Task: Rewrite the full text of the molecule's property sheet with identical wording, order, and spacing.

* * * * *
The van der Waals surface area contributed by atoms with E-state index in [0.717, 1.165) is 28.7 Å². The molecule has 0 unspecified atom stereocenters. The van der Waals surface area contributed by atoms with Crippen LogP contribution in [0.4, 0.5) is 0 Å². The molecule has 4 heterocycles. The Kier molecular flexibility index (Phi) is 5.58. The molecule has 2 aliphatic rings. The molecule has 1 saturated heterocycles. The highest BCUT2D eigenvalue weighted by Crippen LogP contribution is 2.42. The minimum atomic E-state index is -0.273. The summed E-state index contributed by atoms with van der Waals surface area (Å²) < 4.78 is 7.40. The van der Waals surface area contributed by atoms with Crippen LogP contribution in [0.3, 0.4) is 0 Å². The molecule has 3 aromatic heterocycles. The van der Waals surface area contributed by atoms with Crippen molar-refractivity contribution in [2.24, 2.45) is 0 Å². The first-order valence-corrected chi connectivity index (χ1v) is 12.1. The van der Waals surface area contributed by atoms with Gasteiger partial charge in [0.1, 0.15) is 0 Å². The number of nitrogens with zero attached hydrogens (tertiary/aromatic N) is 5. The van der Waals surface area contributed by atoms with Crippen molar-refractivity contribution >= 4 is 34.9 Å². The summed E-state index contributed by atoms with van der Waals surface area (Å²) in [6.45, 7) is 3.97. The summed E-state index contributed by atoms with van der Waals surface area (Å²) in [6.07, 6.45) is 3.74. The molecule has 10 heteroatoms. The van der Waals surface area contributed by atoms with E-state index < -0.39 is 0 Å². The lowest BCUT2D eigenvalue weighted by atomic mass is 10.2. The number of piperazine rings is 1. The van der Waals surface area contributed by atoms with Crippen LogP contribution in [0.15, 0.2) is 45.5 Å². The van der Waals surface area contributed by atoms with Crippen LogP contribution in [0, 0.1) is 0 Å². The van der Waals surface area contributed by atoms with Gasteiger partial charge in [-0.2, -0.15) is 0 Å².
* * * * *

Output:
The van der Waals surface area contributed by atoms with E-state index in [0.717, 1.165) is 28.7 Å². The molecule has 0 unspecified atom stereocenters. The van der Waals surface area contributed by atoms with Crippen LogP contribution in [0.4, 0.5) is 0 Å². The molecule has 4 heterocycles. The Kier molecular flexibility index (Phi) is 5.58. The molecule has 2 aliphatic rings. The molecule has 1 saturated heterocycles. The highest BCUT2D eigenvalue weighted by Crippen LogP contribution is 2.42. The minimum atomic E-state index is -0.273. The summed E-state index contributed by atoms with van der Waals surface area (Å²) < 4.78 is 7.40. The van der Waals surface area contributed by atoms with Crippen LogP contribution in [0.3, 0.4) is 0 Å². The molecule has 3 aromatic heterocycles. The van der Waals surface area contributed by atoms with Crippen molar-refractivity contribution in [2.24, 2.45) is 0 Å². The first-order valence-corrected chi connectivity index (χ1v) is 12.1. The van der Waals surface area contributed by atoms with Gasteiger partial charge in [0.1, 0.15) is 0 Å². The number of nitrogens with zero attached hydrogens (tertiary/aromatic N) is 5. The van der Waals surface area contributed by atoms with Crippen molar-refractivity contribution >= 4 is 34.9 Å². The summed E-state index contributed by atoms with van der Waals surface area (Å²) in [6.45, 7) is 3.97. The summed E-state index contributed by atoms with van der Waals surface area (Å²) in [6.07, 6.45) is 3.74. The molecule has 10 heteroatoms. The van der Waals surface area contributed by atoms with E-state index < -0.39 is 0 Å². The lowest BCUT2D eigenvalue weighted by atomic mass is 10.2. The number of piperazine rings is 1. The van der Waals surface area contributed by atoms with Crippen LogP contribution in [0.15, 0.2) is 45.5 Å². The van der Waals surface area contributed by atoms with Crippen LogP contribution in [0, 0.1) is 0 Å². The van der Waals surface area contributed by atoms with Gasteiger partial charge in [-0.2, -0.15) is 0 Å².